Archive for the Short film Category

The Herd: Brutal new horror with a purpose.

Posted in British cinema, extreme cinema, films, horror, Short film with tags , , , , on Monday, 7 April, 2014 by Ed

Starring Pollyanna McIntosh (The Woman, Filth) and featuring a score by Laurent Bernard of Gallows, THE HERD is a study into the most unimaginable human suffering, yet it depicts a violence that is perpetrated every day on a massive scale.

THE HERD is written by Ed Pope (Transgressive Cinema) and directed by Melanie Light, and features the additional acting talents of Victoria Broom (ABCs of Death 2, Stalled), Jon Campling (Sleeping Dogs, Harry Potter and the Deathly Hollows) and Charlotte Hunter (Dungeons and Dragons, Vitality).


Imprisoned within inhuman squalor with other women; Paula’s existence and human function is abused as a resource by her captors.

Escape, on any level, is hopeless as the women are condemned to a life of enforced servitude at the whims of their imprisoners for one reason only – their milk.

Enslaved, inseminated and abused – every facet of their life is violated. At first the premise seems exaggerated and absurd; but is, in fact, disgusting in its stark normality.

Deliberately avoiding the lack of finesse associated with “torture porn” and sexploitation, THE HERD eschews these in favour of a vicarious descent into the visceral nightmare of relinquishing the most innate rights of existence.

pens final

Existing principally as a dark and transgressive horror short; THE HERD also asks questions as to how we approach the sentiency of other beings and the importance of the concept of individual freedoms in modern society.

Advocates of high quality independent horror cinema can find out more about the film and, should they wish, how to support it here:


Switch (Short Film)

Posted in Short film with tags , , , on Tuesday, 15 February, 2011 by Ed

I saw Switch at last Summer’s FrightFest in Leicester Square, London. It is one of those works of horror cinema which, brief as it is, renews your hope in the future of the genre. It is guerrilla film-making in the spirit of the 1970’s, the mantle of Tobe Hooper and John Carpenter et al has been taken up.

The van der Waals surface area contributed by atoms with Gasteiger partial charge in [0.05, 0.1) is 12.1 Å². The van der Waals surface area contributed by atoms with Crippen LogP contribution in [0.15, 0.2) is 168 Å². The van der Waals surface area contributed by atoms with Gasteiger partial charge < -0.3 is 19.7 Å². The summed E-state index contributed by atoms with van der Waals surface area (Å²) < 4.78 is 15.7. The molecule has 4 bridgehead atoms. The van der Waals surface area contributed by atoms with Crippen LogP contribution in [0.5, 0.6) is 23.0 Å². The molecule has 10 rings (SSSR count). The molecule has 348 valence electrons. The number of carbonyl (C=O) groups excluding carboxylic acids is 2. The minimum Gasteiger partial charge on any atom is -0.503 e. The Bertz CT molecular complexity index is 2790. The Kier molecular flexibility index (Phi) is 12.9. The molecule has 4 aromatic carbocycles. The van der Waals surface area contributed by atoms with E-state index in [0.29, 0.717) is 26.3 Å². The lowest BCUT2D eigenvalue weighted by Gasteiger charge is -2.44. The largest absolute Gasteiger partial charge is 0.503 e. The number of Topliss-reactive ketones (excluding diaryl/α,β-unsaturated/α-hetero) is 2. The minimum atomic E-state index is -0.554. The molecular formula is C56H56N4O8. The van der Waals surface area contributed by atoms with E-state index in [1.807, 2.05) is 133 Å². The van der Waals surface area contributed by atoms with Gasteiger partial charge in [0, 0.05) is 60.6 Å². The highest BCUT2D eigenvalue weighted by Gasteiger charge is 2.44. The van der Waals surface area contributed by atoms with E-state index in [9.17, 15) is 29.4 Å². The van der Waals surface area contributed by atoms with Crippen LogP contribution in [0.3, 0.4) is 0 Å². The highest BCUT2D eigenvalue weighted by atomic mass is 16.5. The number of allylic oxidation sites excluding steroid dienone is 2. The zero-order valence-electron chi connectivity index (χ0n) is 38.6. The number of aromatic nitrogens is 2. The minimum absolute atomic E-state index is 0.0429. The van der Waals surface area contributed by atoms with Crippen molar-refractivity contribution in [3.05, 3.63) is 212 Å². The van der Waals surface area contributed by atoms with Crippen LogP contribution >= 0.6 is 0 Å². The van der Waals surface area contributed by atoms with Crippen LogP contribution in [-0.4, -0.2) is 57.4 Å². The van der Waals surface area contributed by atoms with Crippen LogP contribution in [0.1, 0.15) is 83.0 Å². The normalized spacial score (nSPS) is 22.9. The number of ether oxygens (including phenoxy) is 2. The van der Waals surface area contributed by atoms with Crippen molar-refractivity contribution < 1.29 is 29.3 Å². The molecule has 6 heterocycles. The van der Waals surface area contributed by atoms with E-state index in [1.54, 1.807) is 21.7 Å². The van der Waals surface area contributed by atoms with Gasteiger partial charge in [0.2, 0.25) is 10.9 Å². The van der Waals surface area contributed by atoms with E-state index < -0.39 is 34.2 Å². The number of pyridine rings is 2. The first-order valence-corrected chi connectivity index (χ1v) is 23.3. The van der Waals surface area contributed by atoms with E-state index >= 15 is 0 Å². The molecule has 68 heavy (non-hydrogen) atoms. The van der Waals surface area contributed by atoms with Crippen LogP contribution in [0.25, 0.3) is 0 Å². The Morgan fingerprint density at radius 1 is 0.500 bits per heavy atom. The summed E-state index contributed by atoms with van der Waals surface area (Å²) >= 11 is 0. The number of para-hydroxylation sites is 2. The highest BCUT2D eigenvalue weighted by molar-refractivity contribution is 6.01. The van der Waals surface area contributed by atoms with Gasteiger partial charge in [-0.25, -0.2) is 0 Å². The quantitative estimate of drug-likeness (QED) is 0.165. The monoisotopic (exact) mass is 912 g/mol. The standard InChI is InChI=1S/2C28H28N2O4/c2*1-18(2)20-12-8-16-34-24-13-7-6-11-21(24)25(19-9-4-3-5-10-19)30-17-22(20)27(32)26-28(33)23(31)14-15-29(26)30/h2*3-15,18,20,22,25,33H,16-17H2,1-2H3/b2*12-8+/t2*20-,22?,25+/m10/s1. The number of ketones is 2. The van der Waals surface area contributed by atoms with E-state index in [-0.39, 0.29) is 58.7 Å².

I’m a big fan of the “short” format for horror generally, it’s fun to see what talented (often up-and-coming) directors can do in 5 to 15 minutes of screen time. As the viewer, you know that you are going to get to the pay-off quickly, it’s the shot of tequila to the feature length pint of beer. As such, this review will contain more spoilers than are usual on Transgressive Cinema (and it will also be short!). Spoilers shouldn’t be a problem, Switch is doing the festival circuit and should be available online soon so there is plenty of opportunity to see it.

 Melanie Light takes the helm of Switch in her directorial debut, graduating as she does from previous roles such as Artistic Director and Production Designer in other projects. This artistic background shows in the composition of Switch, from the perspectives and shots used to the incorporation of the snow-hit UK to the benefit of the film. The decision to hurriedly shoot (and I believe re-shoot) to capitalise on the snowy landscape was as bold as it was effective. Blood on snow looks great, it was a good call! It also lends an insular feel to the film which greatly aided the necessarily rapid creation of atmosphere in the limited screen time available.

The most refreshing thing for me about Switch was that it was the genuine grassroots horror that I have a great affection for. It didn’t play for laughs or wink self-referentially, but it was clever without trying too hard. Perhaps “clever” is the wrong word, it was sly.

 The opening moments set the scene with a female jogger attracting the attention of a passing motorist who, it becomes clear to us, is an opportunist murderer – perhaps worse. Our predator follows her into some snow-filled woodland, where the jogger is set-up as the standard female victim that Hollywood and mainstream-horror has slaughtered a thousand times over. Clearly exasperated, the killer loses the trail of his prey only to find out suddenly and brutally that he is on the receiving end of one of the best reversals of fortune since I Spit On Your Grave (the original – or that wouldn’t be very long!).

 Switch looks bleak, and it feels bleak – at first. I think it works so well because both the landscape and the premise we think we are going to see play out is depressing. The conclusion is, despite its violence, wonderfully uplifting! As the crimson blood colours the drab of the winter forest, the viewer’s despondency ebbs away – cheering on the heroine and rejoicing in being spared another formulaic murder by set piece. As we do, we ask ourselves unanswered questions as to the motives and back-story of this woman.

As previously mentioned, short films are a quick shot of celluloid enjoyment – it is difficult to read too much into them, they cannot have the depth of a feature. However, they are excellent at showcasing new talent and with Melanie Light’s artistic vision and obvious love of the genre, I do hope that her full-length debut is not too far away.